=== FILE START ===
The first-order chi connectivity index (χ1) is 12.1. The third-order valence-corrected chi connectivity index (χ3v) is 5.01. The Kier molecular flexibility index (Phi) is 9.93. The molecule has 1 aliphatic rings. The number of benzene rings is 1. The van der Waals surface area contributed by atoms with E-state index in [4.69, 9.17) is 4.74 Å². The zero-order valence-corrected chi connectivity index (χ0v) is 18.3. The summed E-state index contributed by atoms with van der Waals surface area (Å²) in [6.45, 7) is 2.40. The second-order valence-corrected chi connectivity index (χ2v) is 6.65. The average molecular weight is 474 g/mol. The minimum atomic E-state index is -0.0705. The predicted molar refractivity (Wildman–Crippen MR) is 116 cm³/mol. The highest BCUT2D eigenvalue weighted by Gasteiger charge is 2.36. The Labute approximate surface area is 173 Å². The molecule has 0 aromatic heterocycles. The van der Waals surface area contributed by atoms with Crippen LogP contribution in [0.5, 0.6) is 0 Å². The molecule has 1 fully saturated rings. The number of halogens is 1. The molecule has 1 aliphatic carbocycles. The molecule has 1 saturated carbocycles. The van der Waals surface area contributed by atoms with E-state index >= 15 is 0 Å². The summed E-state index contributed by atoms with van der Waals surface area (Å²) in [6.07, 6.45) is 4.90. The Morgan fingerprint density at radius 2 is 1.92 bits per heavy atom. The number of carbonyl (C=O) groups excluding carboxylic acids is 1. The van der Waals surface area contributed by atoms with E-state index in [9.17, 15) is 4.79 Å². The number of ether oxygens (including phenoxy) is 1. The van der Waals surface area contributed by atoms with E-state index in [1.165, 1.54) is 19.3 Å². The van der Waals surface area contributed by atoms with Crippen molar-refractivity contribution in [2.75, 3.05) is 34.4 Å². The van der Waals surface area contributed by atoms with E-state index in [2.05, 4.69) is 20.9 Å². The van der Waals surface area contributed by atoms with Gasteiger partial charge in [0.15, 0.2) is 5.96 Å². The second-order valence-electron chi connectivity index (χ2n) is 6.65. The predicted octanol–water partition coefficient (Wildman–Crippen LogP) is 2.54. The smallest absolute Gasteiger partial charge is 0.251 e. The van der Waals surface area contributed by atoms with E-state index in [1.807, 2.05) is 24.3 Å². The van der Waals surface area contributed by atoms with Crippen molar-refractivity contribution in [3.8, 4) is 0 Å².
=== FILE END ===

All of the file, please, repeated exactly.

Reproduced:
The first-order chi connectivity index (χ1) is 12.1. The third-order valence-corrected chi connectivity index (χ3v) is 5.01. The Kier molecular flexibility index (Phi) is 9.93. The molecule has 1 aliphatic rings. The number of benzene rings is 1. The van der Waals surface area contributed by atoms with E-state index in [4.69, 9.17) is 4.74 Å². The zero-order valence-corrected chi connectivity index (χ0v) is 18.3. The summed E-state index contributed by atoms with van der Waals surface area (Å²) in [6.45, 7) is 2.40. The second-order valence-corrected chi connectivity index (χ2v) is 6.65. The average molecular weight is 474 g/mol. The minimum atomic E-state index is -0.0705. The predicted molar refractivity (Wildman–Crippen MR) is 116 cm³/mol. The highest BCUT2D eigenvalue weighted by Gasteiger charge is 2.36. The Labute approximate surface area is 173 Å². The molecule has 0 aromatic heterocycles. The van der Waals surface area contributed by atoms with Crippen LogP contribution in [0.5, 0.6) is 0 Å². The molecule has 1 fully saturated rings. The number of halogens is 1. The molecule has 1 aliphatic carbocycles. The molecule has 1 saturated carbocycles. The van der Waals surface area contributed by atoms with E-state index >= 15 is 0 Å². The summed E-state index contributed by atoms with van der Waals surface area (Å²) in [6.07, 6.45) is 4.90. The Morgan fingerprint density at radius 2 is 1.92 bits per heavy atom. The number of carbonyl (C=O) groups excluding carboxylic acids is 1. The van der Waals surface area contributed by atoms with E-state index in [9.17, 15) is 4.79 Å². The number of ether oxygens (including phenoxy) is 1. The van der Waals surface area contributed by atoms with E-state index in [1.165, 1.54) is 19.3 Å². The van der Waals surface area contributed by atoms with Crippen molar-refractivity contribution in [2.75, 3.05) is 34.4 Å². The van der Waals surface area contributed by atoms with E-state index in [2.05, 4.69) is 20.9 Å². The van der Waals surface area contributed by atoms with Gasteiger partial charge in [0.15, 0.2) is 5.96 Å². The second-order valence-electron chi connectivity index (χ2n) is 6.65. The predicted octanol–water partition coefficient (Wildman–Crippen LogP) is 2.54. The smallest absolute Gasteiger partial charge is 0.251 e. The van der Waals surface area contributed by atoms with E-state index in [1.807, 2.05) is 24.3 Å². The van der Waals surface area contributed by atoms with Crippen molar-refractivity contribution in [3.8, 4) is 0 Å².